Graham: Syracuse reverted to old ways. How to stop it from happening again isn’t clear.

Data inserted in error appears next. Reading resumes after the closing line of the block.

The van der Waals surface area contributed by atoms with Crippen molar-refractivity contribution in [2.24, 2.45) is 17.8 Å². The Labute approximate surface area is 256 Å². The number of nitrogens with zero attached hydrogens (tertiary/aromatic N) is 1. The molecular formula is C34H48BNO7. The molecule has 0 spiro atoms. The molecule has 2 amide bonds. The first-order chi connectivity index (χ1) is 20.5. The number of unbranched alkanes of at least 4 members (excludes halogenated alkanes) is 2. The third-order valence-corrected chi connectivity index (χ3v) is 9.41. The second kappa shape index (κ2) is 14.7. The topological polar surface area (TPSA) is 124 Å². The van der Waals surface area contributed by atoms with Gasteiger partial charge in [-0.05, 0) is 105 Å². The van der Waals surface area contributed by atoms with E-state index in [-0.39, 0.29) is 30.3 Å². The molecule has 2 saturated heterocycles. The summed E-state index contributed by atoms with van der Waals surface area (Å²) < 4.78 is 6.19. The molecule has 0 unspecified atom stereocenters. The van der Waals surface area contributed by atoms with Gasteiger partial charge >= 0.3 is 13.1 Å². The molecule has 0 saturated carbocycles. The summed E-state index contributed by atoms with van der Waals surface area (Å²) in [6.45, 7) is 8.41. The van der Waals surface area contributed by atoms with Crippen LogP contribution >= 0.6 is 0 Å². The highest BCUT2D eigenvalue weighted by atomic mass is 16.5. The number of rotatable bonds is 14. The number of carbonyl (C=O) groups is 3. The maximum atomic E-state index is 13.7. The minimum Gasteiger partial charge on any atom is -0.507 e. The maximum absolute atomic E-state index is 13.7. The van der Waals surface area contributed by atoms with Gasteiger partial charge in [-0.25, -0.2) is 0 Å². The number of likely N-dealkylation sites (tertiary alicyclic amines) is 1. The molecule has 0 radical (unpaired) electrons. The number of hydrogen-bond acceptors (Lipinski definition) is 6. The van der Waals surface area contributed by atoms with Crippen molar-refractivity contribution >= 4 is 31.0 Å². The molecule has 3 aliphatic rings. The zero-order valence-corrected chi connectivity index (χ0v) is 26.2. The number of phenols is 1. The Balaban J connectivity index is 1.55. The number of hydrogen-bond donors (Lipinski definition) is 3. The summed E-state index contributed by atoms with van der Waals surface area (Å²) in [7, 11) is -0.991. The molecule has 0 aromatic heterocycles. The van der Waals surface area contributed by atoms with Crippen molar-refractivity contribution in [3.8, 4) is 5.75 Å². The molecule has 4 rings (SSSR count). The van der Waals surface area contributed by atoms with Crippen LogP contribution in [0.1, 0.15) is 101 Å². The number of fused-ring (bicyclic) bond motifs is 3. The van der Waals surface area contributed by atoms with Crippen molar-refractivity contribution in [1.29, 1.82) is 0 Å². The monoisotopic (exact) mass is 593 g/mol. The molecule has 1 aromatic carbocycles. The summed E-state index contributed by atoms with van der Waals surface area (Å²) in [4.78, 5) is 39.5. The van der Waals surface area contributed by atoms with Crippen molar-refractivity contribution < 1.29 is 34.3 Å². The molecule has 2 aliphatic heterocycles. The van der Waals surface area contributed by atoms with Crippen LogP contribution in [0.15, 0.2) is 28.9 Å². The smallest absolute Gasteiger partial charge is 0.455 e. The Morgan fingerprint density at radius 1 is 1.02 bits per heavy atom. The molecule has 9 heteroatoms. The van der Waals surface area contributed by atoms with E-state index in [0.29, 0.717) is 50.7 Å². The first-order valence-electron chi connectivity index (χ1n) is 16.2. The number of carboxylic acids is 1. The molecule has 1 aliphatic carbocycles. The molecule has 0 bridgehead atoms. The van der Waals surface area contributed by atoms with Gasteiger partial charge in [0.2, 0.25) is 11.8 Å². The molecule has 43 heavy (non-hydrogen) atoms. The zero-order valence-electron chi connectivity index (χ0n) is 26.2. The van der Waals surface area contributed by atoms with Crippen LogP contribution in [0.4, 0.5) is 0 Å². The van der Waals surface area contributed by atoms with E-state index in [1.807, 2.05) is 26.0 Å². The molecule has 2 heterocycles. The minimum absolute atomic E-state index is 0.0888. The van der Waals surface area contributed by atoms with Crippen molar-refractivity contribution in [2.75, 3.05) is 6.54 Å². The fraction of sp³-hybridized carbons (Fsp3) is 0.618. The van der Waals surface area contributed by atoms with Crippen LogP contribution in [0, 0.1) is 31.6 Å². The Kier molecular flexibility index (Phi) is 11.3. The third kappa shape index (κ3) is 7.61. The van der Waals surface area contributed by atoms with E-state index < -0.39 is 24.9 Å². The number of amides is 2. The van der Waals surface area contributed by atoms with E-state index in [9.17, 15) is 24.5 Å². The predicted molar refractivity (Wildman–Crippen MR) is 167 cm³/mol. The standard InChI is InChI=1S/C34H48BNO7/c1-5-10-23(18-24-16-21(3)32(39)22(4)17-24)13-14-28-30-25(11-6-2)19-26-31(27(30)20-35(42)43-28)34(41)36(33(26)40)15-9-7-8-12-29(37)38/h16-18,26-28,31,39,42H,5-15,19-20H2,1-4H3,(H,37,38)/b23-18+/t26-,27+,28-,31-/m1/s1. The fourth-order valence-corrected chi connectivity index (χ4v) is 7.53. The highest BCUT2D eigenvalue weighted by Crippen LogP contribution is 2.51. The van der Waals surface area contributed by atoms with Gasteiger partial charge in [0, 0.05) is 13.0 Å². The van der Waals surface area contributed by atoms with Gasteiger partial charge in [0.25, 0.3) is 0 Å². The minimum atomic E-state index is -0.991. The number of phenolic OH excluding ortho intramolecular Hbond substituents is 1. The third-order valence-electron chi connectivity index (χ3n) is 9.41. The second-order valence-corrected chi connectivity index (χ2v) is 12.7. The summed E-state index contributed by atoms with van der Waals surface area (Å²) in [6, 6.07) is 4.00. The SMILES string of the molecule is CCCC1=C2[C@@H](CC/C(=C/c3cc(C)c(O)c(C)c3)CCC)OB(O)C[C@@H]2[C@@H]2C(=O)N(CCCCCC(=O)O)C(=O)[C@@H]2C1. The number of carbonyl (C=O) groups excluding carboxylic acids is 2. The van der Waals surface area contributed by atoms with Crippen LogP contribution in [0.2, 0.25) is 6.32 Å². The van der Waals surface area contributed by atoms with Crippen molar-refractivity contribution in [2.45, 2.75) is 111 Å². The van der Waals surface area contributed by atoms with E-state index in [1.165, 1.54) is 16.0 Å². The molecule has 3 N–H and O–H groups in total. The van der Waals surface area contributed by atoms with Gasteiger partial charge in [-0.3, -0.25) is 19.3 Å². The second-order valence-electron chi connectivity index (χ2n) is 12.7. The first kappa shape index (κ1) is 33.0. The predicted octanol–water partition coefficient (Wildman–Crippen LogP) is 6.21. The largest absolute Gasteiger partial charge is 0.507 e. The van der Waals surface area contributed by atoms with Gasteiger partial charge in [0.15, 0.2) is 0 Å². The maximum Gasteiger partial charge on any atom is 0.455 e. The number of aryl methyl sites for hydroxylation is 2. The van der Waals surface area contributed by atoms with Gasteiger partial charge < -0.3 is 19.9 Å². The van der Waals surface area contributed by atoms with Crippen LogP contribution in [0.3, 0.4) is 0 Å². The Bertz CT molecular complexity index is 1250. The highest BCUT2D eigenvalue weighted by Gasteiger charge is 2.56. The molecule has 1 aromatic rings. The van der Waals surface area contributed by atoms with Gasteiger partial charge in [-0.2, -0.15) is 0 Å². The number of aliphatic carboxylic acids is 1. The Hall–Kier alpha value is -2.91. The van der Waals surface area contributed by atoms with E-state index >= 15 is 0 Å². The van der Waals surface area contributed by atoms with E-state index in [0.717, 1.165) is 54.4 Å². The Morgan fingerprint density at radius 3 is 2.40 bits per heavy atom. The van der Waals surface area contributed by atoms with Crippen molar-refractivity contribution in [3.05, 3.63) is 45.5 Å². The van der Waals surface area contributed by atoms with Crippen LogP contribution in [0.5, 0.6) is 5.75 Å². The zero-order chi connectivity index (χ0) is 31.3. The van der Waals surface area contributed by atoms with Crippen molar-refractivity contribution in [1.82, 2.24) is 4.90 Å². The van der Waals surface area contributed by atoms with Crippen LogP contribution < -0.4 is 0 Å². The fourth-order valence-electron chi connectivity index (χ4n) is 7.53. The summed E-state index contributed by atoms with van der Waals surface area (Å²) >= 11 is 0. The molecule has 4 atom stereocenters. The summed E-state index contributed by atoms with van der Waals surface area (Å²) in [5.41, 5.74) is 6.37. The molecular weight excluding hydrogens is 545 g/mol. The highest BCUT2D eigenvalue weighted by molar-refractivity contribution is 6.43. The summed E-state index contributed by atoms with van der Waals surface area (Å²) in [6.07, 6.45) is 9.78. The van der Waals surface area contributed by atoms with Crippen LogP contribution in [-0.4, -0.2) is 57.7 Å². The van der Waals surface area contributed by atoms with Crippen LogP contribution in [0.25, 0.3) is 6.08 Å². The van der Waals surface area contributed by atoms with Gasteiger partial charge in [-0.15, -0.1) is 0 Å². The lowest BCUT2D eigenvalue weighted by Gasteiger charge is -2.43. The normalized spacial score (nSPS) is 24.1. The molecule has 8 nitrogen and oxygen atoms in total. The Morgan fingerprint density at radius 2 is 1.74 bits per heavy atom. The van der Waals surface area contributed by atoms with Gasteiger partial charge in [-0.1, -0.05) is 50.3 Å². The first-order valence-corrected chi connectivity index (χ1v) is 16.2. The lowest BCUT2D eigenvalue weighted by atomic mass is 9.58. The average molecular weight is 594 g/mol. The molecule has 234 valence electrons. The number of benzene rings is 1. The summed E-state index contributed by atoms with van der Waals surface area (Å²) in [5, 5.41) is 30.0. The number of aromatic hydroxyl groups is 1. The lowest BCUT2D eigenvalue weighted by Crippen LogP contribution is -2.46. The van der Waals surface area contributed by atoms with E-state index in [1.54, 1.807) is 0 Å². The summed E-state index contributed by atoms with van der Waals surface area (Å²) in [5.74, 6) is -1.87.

first_img Facebook Twitter Google+ COLLEGE PARK, Md. — It’s been a long time since Syracuse played like it did on Saturday.One needs to track back to 2017 to find the last time the Orange surrendered 60-plus points and another year further to 2016 when Lamar Jackson racked up 610 yards and five touchdowns to find a similarly prolific offensive display to what Maryland put up on Saturday.“There’s no way that that’s exactly what our football team is,” Babers said following the blowout.The Orange reverted to its old ways Saturday, getting run over on defense and hoping for its offense to keep pace just to give them a chance. It cost the soon-to-be-unranked No. 21 Syracuse (1-1) as the Terrapins outclassed the Orange in every phase of play en route to a 43-point victory, handing Syracuse the third-worst margin of loss in the Dino Babers era.With the Orange hosting No. 1 Clemson this Saturday, it isn’t obvious how Syracuse can make sure of its coach’s decree — that the lopsided loss to Maryland was an aberration — and show 2018 wasn’t a blip on the timeline of Syracuse football.AdvertisementThis is placeholder text“Now we have to decide what the 2019 team’s gonna be,” Babers said. “You don’t have the memories of the 2018 season anymore after something like this. So now, what kind of team is the 2019 football team gonna be?”In every phase of the game, Syracuse failed. For the second-straight week, the offense struggled from the outset and this time, it was too late once it got going. The defense was missing in action. Even Andre Szmyt, who a year ago won the Lou Groza Award, given to the nation’s best kicker, missed an extra point for the first time in his career.Babers lauded his defense as the strength of his team throughout training camp and after the Orange’s season-opening shutout. That was surprising, given SU’s frequent struggles to field a capable defense early in Babers’ tenure. Last season was a building block and it looked like SU continued to build in Week one. But on Saturday, the SU defense that gave up 200-plus rushing yards to Clemson last year and got bulldozed regularly for 40-plus points in 2016 and 2017 is what showed up. The pass rush was feeble, the linebackers misplayed runs and SU continually took bad angles, getting burned for long scores of 20, 52 and 60 yards.While the Orange’s passing attack finally found success (330 yards and three scores), it failed to consistently run the ball and abandoned it nearly completely once Maryland pulled ahead.Though normally the strength of a Babers-coached team, the offense wasn’t expected to carry the load early this year. But 20 points — and a 22-point per game average through two contests — is never going to be enough, especially if the defense doesn’t turn it around.“Obviously we’re not as good as the first game,” Babers said. “I would like to think we’re not as bad as the second game.”The past two weeks, SU has gone into its games relatively blind to what its opponent might do. Both teams have new head coaches installing vastly different systems. The Orange had no film on Liberty and one unrepresentative sample of what Maryland might look like. There is no shortage of pertinent game tape on Clemson.So, Syracuse’s issues must be resolved by looking inward.“We’ll work on us,” Babers said on Saturday. “And hopefully the season will recover and we’ll be happy with what happens at the end of this.”For that to be the case, Syracuse has myriad questions to answer.Eva Suppa | Digital Design EditorCan the pass rush be effective? Can the linebackers and safeties play better against the run? Can the passing game be more consistent? Can DeVito be better and limit turnovers?Can Syracuse, in the face of the best college football has to offer, show that it’s not defensively disorganized, offensively one-dimensional and a shadow of the team that jolted the program back to life in 2018?There’s no overarching fix or broad stroke to remedy Syracuse’s problems, but Babers offered two clues as to how the Orange will start to approach righting what went wrong. First, he said SU will focus on its “base” — the things it does well and the coaching staff can make adjustments to. Second, he thinks the humbling loss will help his players absorb what the coaching staff is saying.“I think that when we tell them that it’s blue, they’re gonna believe it’s blue and it’s not yellow,” Babers said, delivering a cryptic analogy. “If we tell them we want four, they’re gonna give us four and not three or five and tell us good enough. And I think the biggest thing is, when you win and you tell them, ‘Hey guys, this is not exactly the way you want it,’ sometimes they don’t believe you.”“I really hope that they believe me now.”Saturday was supposed to help SU answer questions, not pose more. A loss to Clemson is not a death warrant on the Orange’s season — so much is still on the table and few expect SU to have a chance at pulling a second-straight monumental upset at home over the Tigers. But now Syracuse needs to prove it hasn’t taken a step back, that it can still hang with the Clemson’s of the world.Playing Clemson was and is always a chance for Syracuse to make a statement. But instead of getting to show how good it is, the Orange are playing just to show how bad they aren’t — and moreover, that 2018 wasn’t a fluke.Andrew Graham is a senior staff writer for The Daily Orange where his column appears occasionally. He can be reached at [email protected] or on Twitter @A_E_Graham Comments Published on September 9, 2019 at 12:13 amlast_img